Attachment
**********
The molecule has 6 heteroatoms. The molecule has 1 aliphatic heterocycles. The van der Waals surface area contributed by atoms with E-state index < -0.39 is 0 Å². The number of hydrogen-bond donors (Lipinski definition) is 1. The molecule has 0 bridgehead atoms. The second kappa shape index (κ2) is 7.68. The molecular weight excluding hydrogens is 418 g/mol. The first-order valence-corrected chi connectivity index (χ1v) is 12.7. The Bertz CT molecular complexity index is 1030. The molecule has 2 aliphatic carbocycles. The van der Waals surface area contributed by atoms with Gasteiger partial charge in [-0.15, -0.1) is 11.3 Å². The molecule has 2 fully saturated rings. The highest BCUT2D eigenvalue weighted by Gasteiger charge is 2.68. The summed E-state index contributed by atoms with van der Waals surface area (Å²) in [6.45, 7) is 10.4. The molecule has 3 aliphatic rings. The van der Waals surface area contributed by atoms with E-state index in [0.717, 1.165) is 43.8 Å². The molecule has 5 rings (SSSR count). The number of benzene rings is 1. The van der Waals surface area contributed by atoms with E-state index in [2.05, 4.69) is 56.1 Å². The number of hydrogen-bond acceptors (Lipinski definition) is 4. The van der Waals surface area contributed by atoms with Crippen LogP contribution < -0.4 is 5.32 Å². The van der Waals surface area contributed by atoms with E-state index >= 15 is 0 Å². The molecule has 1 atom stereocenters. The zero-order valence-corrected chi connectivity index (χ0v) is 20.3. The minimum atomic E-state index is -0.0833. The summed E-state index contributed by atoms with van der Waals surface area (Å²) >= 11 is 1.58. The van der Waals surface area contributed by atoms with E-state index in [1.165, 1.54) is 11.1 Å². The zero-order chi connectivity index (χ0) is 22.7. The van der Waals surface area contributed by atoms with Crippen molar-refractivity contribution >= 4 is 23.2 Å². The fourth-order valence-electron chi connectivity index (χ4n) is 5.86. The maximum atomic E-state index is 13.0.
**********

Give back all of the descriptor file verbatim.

The molecule has 6 heteroatoms. The molecule has 1 aliphatic heterocycles. The van der Waals surface area contributed by atoms with E-state index < -0.39 is 0 Å². The number of hydrogen-bond donors (Lipinski definition) is 1. The molecule has 0 bridgehead atoms. The second kappa shape index (κ2) is 7.68. The molecular weight excluding hydrogens is 418 g/mol. The first-order valence-corrected chi connectivity index (χ1v) is 12.7. The Bertz CT molecular complexity index is 1030. The molecule has 2 aliphatic carbocycles. The van der Waals surface area contributed by atoms with Gasteiger partial charge in [-0.15, -0.1) is 11.3 Å². The molecule has 2 fully saturated rings. The highest BCUT2D eigenvalue weighted by Gasteiger charge is 2.68. The summed E-state index contributed by atoms with van der Waals surface area (Å²) in [6.45, 7) is 10.4. The molecule has 3 aliphatic rings. The van der Waals surface area contributed by atoms with E-state index in [0.717, 1.165) is 43.8 Å². The molecule has 5 rings (SSSR count). The number of benzene rings is 1. The van der Waals surface area contributed by atoms with E-state index in [2.05, 4.69) is 56.1 Å². The number of hydrogen-bond acceptors (Lipinski definition) is 4. The van der Waals surface area contributed by atoms with Crippen LogP contribution < -0.4 is 5.32 Å². The van der Waals surface area contributed by atoms with E-state index >= 15 is 0 Å². The molecule has 1 atom stereocenters. The zero-order valence-corrected chi connectivity index (χ0v) is 20.3. The minimum atomic E-state index is -0.0833. The summed E-state index contributed by atoms with van der Waals surface area (Å²) >= 11 is 1.58. The van der Waals surface area contributed by atoms with E-state index in [1.165, 1.54) is 11.1 Å². The zero-order chi connectivity index (χ0) is 22.7. The van der Waals surface area contributed by atoms with Crippen molar-refractivity contribution >= 4 is 23.2 Å². The fourth-order valence-electron chi connectivity index (χ4n) is 5.86. The maximum atomic E-state index is 13.0.